And you wonder why Thomas Carlyle called it the dismal science.  But then Carlyle also said "A man lives by believing something: not by debating and arguing about many things."

Sunday, April 11, 2010

Bluetooth iPad Caution

I figured out today that the interaction between the bluetooth keyboard and the iPad is continuous.  We drove from Sacramento to LA today and the keyboard was on and in a briefcase with my iPad.  When we left Sacramento it was at 100% power and when we got to LA 6 1/2 hours later - it was to 3%.  Caution - if you keep it on - turn off the iPad.

Saturday, April 10, 2010

One problem on the iPad

The iPad has a lot of neat features.  But the current implementation of Keynote has two defects.  First, I have not found a way to import themes into the iPad.   Over the last several years, I have developed or purchased a lot of themes which fit my needs.  I have not found an easy way to import those themes into the iPad.

The second problem should be solved when the operating system is upgraded - now slated for the Fall on the iPad to multi-task.   When I construct Keynote presentations I use materials from many sources.  I get images from the net;  I even use graphs from there.   I create my own graphs in programs like Excel and Numbers.  But if you want to use any of those as you are building a presentation you need to have them in your photo library.  That requires some preplanning or more likely the creation of a presentation is better handled on a laptop.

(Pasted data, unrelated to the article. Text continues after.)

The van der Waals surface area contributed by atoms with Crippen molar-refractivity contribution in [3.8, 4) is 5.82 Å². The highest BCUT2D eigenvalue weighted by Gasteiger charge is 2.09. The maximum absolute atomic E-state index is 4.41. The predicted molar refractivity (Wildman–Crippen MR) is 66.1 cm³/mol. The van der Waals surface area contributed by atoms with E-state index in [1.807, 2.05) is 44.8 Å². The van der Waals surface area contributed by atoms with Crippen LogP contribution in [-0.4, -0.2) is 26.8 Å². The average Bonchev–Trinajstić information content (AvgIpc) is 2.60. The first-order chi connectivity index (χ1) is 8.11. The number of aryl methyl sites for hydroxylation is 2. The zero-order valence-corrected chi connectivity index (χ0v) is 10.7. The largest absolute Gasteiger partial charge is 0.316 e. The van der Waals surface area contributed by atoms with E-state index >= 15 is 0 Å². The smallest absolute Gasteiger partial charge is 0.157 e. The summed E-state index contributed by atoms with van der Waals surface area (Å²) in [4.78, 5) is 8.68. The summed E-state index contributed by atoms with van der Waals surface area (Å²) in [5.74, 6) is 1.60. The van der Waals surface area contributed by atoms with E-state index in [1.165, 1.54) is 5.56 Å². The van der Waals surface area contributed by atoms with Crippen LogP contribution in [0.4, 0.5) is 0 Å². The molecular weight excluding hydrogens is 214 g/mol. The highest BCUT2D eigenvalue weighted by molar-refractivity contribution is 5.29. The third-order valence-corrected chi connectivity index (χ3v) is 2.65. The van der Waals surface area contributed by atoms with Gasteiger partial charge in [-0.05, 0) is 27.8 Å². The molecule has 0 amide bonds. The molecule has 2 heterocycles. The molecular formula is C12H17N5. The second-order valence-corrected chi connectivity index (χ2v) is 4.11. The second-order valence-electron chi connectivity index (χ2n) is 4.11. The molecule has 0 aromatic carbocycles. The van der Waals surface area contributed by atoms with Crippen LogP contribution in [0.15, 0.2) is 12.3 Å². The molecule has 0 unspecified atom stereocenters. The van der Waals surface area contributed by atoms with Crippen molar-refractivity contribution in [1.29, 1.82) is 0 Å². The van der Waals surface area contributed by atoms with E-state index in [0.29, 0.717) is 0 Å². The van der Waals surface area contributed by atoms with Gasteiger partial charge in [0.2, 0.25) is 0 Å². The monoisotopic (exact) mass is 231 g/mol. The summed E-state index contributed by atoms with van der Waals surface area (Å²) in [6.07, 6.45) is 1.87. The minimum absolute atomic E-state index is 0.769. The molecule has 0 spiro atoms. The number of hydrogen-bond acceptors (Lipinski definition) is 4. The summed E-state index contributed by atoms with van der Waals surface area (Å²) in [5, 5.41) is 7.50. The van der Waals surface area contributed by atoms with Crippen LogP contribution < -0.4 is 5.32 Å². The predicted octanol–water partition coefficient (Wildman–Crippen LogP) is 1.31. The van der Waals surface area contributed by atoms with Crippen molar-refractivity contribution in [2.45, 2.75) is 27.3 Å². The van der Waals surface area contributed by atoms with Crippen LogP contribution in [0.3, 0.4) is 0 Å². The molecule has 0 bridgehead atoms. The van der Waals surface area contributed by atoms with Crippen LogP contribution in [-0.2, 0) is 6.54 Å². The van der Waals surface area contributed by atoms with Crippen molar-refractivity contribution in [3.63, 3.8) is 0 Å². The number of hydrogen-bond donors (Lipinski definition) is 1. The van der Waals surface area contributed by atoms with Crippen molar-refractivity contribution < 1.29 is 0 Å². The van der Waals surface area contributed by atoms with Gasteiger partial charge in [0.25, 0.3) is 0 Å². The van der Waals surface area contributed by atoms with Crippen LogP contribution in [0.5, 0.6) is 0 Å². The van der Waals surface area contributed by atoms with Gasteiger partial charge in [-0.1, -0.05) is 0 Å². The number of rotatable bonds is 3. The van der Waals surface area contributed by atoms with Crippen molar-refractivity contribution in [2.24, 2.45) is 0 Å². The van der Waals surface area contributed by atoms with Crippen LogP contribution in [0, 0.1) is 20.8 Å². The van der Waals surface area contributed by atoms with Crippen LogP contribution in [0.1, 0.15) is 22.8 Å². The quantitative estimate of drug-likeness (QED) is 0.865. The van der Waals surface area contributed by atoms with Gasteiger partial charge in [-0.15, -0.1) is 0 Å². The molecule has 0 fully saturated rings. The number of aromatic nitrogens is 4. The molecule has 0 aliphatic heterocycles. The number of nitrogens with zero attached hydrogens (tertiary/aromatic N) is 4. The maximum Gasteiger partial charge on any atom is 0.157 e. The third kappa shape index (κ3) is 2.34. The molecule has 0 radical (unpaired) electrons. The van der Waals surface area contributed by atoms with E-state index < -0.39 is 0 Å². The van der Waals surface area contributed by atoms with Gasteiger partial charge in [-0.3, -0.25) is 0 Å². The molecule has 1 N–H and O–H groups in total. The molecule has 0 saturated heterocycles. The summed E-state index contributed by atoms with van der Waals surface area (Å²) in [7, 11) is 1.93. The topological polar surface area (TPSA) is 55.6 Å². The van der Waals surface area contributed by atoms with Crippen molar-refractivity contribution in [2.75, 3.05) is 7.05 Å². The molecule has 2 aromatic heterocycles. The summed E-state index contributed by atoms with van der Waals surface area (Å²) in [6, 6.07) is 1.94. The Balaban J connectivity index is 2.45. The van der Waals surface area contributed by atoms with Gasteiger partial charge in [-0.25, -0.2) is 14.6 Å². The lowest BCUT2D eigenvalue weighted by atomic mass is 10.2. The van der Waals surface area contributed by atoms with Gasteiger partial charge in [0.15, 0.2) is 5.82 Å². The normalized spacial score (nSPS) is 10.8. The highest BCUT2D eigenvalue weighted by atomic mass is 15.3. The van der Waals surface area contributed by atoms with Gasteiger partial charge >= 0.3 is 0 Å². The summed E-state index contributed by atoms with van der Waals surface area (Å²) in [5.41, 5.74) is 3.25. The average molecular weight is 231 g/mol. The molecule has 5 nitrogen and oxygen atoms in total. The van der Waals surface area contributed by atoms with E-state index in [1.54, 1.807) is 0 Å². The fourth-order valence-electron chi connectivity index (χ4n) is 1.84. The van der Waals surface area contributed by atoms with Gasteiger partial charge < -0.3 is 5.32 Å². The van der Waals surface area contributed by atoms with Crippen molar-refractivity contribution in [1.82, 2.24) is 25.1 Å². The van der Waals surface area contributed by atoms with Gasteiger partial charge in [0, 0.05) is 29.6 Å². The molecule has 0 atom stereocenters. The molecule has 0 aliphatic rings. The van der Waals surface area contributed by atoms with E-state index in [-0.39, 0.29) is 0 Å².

Note - some commentators have argued that the virtual keyboard and bluetooth models are not effective.  In my experience, the problem described above is a software fix that, based on the description of OS 4 which comes out on the iPad in September, will solve the problem.

The Retirement of Justice Stevens

From my view the retirement of Justice Stevens is none too soon.  Two decisions where he took a significant role are indicative of why I think he stayed too long.  The first is the 2000 decision on the election (Gore v. Bush).   In what was one of the most contentious elections in history, the Supreme Court was pulled into opining on how to count ballots.  That came about from a number of factors.  But it was incumbent that the court see its role in a narrow focus.  One of the reasons the decision came down in per curiam format was that most members of the Court recognized the very uncomfortable position that the lawyers and politicians had put them in.   There were lots of alternatives that could have extended the discussion on how to solve the election, but the Court (in my opinion rightly) concluded that the extension of the conflict was not good for the country.  It may have been the same logic that Steven's nominator (Gerald Ford) may have used to pardon Richard Nixon.